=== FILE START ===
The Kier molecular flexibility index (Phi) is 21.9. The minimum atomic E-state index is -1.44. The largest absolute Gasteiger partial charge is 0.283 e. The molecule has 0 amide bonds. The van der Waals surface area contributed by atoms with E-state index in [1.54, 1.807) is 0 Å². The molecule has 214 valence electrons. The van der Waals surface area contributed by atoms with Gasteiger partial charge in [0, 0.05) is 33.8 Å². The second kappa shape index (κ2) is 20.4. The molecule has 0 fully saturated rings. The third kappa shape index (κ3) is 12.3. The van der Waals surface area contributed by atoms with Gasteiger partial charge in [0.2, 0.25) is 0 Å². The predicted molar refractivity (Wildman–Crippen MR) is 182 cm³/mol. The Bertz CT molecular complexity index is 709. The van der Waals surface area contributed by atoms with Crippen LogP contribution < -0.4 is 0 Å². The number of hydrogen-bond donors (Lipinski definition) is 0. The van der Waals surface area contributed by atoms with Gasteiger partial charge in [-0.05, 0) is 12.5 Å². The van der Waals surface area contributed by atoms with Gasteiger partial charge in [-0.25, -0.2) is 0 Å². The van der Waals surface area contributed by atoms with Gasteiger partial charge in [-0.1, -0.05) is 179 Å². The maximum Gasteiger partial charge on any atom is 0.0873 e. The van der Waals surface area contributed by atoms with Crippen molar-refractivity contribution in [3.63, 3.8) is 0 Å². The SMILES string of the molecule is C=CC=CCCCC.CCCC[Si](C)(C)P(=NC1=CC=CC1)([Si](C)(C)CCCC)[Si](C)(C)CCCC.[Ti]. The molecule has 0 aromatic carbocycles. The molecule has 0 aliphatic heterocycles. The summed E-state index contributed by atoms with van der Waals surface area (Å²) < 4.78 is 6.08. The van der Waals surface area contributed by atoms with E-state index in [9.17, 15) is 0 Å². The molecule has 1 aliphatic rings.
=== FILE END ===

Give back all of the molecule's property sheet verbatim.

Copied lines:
The Kier molecular flexibility index (Phi) is 21.9. The minimum atomic E-state index is -1.44. The largest absolute Gasteiger partial charge is 0.283 e. The molecule has 0 amide bonds. The van der Waals surface area contributed by atoms with E-state index in [1.54, 1.807) is 0 Å². The molecule has 214 valence electrons. The van der Waals surface area contributed by atoms with Gasteiger partial charge in [0, 0.05) is 33.8 Å². The second kappa shape index (κ2) is 20.4. The molecule has 0 fully saturated rings. The third kappa shape index (κ3) is 12.3. The van der Waals surface area contributed by atoms with Gasteiger partial charge in [0.2, 0.25) is 0 Å². The predicted molar refractivity (Wildman–Crippen MR) is 182 cm³/mol. The Bertz CT molecular complexity index is 709. The van der Waals surface area contributed by atoms with Crippen LogP contribution < -0.4 is 0 Å². The number of hydrogen-bond donors (Lipinski definition) is 0. The van der Waals surface area contributed by atoms with Gasteiger partial charge in [-0.05, 0) is 12.5 Å². The van der Waals surface area contributed by atoms with Gasteiger partial charge in [-0.25, -0.2) is 0 Å². The van der Waals surface area contributed by atoms with Gasteiger partial charge in [-0.1, -0.05) is 179 Å². The maximum Gasteiger partial charge on any atom is 0.0873 e. The van der Waals surface area contributed by atoms with Crippen molar-refractivity contribution in [3.63, 3.8) is 0 Å². The SMILES string of the molecule is C=CC=CCCCC.CCCC[Si](C)(C)P(=NC1=CC=CC1)([Si](C)(C)CCCC)[Si](C)(C)CCCC.[Ti]. The molecule has 0 aromatic carbocycles. The molecule has 0 aliphatic heterocycles. The summed E-state index contributed by atoms with van der Waals surface area (Å²) < 4.78 is 6.08. The van der Waals surface area contributed by atoms with E-state index in [9.17, 15) is 0 Å². The molecule has 1 aliphatic rings.